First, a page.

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Today's trust tip: Create an Ethics Landing Page

Hi there. Lynn here.

Lately, I've been talking to some newsrooms about creating ethics landing pages for their websites.

What is an ethics landing page? It's a place where a news organization discusses it's ethics policies and how it makes news decisions. These pages may look different newsroom to newsroom, but the reason they exist is to provide a one-stop-shop for users to understand why one story is covered and another isn't, how fact-checking works, why one image is included in a story over another, etc.

This is different than an "about" page because it is doing more than explaining your history, mission and values (although you could use some of that as intro text at the top of the page.) The point of the page is to allow users to get more information when they have a question about why or how you reported a story. The page can also serve as a great way to hold your newsroom accountable. Newsrooms already have ethics policies or standards they follow. By making this public, you are sharing these with users who can help hold you accountable to the standards you have set.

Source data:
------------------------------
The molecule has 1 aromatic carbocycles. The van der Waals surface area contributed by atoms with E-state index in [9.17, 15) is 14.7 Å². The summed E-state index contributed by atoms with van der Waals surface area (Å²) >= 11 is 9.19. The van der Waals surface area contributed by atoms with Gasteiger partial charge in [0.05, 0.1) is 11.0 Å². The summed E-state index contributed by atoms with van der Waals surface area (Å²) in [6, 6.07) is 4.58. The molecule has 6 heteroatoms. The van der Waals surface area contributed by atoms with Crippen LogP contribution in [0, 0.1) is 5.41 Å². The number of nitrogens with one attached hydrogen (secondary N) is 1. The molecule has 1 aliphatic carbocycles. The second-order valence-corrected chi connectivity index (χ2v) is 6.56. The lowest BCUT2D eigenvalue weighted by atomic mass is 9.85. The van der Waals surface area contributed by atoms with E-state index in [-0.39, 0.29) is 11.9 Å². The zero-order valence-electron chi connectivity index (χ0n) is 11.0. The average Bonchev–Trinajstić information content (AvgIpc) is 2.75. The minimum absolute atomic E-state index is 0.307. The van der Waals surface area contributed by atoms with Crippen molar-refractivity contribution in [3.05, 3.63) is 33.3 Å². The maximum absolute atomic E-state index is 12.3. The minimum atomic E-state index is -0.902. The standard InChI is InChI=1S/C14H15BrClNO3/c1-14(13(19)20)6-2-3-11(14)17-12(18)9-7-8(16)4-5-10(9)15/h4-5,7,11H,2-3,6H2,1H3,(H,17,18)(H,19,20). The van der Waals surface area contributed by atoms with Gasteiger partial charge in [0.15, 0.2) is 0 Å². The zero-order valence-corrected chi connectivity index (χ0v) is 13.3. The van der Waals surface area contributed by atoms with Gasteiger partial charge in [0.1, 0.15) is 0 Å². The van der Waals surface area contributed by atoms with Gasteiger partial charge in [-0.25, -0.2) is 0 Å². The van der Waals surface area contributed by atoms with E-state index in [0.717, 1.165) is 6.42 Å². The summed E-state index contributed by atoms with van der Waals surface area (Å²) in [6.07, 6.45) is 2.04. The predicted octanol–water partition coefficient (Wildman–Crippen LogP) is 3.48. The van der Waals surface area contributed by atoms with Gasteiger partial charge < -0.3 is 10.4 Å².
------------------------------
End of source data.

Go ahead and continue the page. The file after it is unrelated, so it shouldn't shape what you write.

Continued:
The Virginian Pilot created a page where all of their stories explaining how they make news decisions live. They have links to stories explaining how they write headlines, their approach to anonymous sources, how they select national stories and what happens after a user sends them a tip. On the same page, they also made their ethics policy public along with their comment policy.

When Annenberg Media realized it was in need of a corrections policy, they also took a look at their ethics policy and decided to share it with the public. In addition to making the policy public, they built it in a way that could be searched by keywords. They also wrote it in a way that non-journalists could understand.

TRY THIS: Creating an ethics landing page is a good way to start being more transparent about your journalism. The easiest way to do this is to publish your ethics policy. This may make some newsrooms feel too vulnerable or if you receive pushback from in-house lawyers, maybe you can publish parts or rewrite the policy in a more conversational way. One way to do that is by making a list of questions you receive from users. Assign different people in the newsroom to answer them. Discuss them with the wider newsroom to make sure people feel that the answers reflect what happens on a daily basis. Then begin publishing the articles and sharing them. If you create a landing page it makes it easier to find all of the content and direct users to one place. 

— Lynn Walsh, Trusting News assistant director

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Trusting News aims to demystify trust in news and empower journalists to take responsibility for actively demonstrating credibility and earning trust. It is a project of the Reynolds Journalism Institute and the American Press Institute

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